The preparation of a copolyester for fibers which can be dyed with basic dyes will now be described.
194.0 parts by weight of dimethyl terephalate, 186.0 parts by weight of ethylene glycol and 7.7 parts by weight of sodium-2-sulfonatomethyl-propane-1,3-diol mixed with 0.5 parts by weight of zinc acetate and 0.6 parts by weight of antimony trioxide are introduced into a reaction vessel equipped with an anchor stirrer, a gas inlet tube, a distillation attachment, a condenser, a vacuum attachment and a receiver. The reaction mixture is heated to 165C under a stream of nitrogen and ester interchange is continued for 2 hours. The temperature is then raised to 280C over a period of 2 hours. After terminating the nitrogen supply, the pressure is then slowly reduced to 0.03 mm Hg in the course of 1 hour. The rate of stirring must then be reduced from about 150 to about 20 revs per minute due to the continuous increase in the visconsity of the melt. Polycondensation is terminated after a further 3.5 hours. The polyester has a softening point of 2520 264C and a relative solution viscosity of 11, 1.98. The colourless, homogeneous, highly viscous melt is spun to threads by the melt spinning process. The stretched threads are dyed dark blue with a basic blue dye. The colour is wash-fast.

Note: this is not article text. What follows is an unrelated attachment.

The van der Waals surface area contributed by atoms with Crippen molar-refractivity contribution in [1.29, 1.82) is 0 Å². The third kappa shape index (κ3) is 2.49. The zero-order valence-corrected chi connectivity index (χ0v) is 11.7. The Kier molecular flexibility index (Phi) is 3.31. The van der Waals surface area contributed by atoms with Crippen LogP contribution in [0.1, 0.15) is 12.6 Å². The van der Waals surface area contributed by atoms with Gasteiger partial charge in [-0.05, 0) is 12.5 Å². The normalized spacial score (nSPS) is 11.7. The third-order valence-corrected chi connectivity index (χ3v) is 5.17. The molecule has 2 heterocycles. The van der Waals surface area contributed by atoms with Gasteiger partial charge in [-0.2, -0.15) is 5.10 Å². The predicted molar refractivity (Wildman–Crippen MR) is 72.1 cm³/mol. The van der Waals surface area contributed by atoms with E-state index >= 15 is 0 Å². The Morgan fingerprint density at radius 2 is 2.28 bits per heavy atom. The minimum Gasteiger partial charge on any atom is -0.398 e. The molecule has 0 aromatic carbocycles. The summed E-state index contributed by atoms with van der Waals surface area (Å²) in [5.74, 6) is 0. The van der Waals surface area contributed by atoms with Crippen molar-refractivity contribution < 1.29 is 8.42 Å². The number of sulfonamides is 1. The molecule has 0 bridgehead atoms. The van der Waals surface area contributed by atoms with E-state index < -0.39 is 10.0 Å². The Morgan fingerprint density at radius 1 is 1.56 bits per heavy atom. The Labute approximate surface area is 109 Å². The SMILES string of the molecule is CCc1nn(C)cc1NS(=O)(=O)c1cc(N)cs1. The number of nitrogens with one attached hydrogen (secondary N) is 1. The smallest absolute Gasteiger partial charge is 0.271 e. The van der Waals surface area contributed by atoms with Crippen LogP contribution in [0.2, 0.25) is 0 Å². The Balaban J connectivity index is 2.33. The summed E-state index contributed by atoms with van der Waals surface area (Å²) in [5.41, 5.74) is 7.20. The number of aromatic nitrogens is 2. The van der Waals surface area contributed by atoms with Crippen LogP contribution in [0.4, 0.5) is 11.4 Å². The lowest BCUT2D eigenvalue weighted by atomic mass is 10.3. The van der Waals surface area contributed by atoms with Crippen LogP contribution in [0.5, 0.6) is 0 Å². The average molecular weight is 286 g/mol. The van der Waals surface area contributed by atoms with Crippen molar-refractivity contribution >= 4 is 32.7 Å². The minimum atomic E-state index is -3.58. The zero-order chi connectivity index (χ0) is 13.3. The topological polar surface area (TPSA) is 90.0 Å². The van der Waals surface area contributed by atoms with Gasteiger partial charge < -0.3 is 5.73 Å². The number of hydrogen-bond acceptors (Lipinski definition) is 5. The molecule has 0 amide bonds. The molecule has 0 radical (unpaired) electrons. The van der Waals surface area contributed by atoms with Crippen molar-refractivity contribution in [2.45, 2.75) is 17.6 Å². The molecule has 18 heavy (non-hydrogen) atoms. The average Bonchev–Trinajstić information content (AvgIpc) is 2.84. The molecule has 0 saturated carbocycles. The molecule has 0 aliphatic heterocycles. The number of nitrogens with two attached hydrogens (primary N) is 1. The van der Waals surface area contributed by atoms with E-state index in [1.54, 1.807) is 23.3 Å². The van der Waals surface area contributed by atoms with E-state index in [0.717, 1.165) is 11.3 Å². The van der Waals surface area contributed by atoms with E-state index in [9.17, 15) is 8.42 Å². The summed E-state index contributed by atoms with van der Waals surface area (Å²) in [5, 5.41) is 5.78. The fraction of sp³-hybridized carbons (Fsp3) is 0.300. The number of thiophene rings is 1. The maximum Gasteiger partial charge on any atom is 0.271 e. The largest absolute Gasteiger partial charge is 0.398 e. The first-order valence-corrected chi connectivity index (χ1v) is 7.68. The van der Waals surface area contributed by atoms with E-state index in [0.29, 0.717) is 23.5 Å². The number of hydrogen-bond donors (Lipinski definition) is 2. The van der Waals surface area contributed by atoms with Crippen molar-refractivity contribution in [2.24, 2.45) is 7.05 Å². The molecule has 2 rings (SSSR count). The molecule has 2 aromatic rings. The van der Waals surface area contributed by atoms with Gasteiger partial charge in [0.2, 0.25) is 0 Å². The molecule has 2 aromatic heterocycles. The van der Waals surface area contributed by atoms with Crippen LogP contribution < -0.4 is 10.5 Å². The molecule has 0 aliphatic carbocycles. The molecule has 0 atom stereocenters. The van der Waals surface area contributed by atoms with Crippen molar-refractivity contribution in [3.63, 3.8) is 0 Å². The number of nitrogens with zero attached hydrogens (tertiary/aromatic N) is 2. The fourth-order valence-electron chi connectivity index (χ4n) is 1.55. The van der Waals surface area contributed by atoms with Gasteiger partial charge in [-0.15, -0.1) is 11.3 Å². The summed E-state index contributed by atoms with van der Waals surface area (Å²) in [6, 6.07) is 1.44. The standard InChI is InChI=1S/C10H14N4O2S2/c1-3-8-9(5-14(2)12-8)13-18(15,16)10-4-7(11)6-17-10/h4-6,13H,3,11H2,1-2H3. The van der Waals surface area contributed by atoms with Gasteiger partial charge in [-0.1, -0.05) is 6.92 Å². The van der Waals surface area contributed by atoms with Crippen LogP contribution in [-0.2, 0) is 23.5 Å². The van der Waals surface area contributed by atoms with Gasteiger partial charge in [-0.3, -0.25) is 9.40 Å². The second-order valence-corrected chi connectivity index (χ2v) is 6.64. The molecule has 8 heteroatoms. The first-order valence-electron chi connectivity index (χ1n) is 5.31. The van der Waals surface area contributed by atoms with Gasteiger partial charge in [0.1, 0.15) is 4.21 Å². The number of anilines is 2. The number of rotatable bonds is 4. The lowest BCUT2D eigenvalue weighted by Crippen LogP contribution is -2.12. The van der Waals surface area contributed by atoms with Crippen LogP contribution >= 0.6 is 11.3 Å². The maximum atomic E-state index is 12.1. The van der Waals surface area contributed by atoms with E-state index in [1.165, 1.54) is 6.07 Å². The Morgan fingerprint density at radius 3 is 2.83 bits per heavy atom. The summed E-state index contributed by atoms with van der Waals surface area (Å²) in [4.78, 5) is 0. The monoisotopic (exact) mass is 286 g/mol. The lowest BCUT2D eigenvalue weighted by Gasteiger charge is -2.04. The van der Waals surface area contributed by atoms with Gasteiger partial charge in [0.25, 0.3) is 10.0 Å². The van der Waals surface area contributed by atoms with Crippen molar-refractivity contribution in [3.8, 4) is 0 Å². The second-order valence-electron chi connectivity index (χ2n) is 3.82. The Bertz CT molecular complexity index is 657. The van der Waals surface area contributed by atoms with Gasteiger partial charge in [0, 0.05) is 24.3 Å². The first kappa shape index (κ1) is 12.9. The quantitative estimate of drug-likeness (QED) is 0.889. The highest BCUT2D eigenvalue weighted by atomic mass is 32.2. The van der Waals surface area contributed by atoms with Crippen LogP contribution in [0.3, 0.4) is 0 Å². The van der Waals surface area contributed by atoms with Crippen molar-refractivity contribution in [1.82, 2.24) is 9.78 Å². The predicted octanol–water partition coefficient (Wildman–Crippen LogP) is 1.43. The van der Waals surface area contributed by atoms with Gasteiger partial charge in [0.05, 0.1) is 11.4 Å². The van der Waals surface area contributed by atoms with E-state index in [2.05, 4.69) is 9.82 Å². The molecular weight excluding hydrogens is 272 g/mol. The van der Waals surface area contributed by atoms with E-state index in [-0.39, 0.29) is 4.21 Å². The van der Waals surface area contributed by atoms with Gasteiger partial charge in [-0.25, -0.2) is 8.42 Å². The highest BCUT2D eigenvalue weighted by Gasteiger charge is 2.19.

The following example is to further illustrate the invention without limiting it.
EXAMPLE 1 390 parts by weight of a commercial 40% sodium bisulfite liquor are adjusted to a pH of 7.05 with concentrated sodium hydroxide solution. Air is injected and the reaction solution is stirred so vigorously that it becomes milky cloudy due to the finely divided air bubbles. 88 parts by weight of 2-methylene-propane-l,3- diol in 38 ml of water are introduced dropwise over a period of A 1 hour at room temperature and, at the same time, the pH is kept between 7.0 and 7.1 by the dropwise addition of dilute sulfuric acid. The reaction is left to continue until no further change in pH can be observed. The reaction mixture is then acidified to approximately pH 3 with dilute sulfuric acid and the excess sulfur dioxide is driven out by stirring. After neutralisation with sodium hydroxide, the reaction mixture is evaporated to about half its volume and after leaving it to stand in a refrigerator for several hours, it is filtered to remove precipitated Glaubers salt. The filtrate is evaporated to dryness and the residue is boiled with 90% methanol. It is then filtered, the filtrate is evaporated and the residue then left behind is recrystallised from alcohol.
What we claim is: l. A compound of the formula CH --OH in which X represents NH or an alkali metal.
2. The compound of claim 1 in which X is sodium. 3. The compound of claim 1 in which X is NH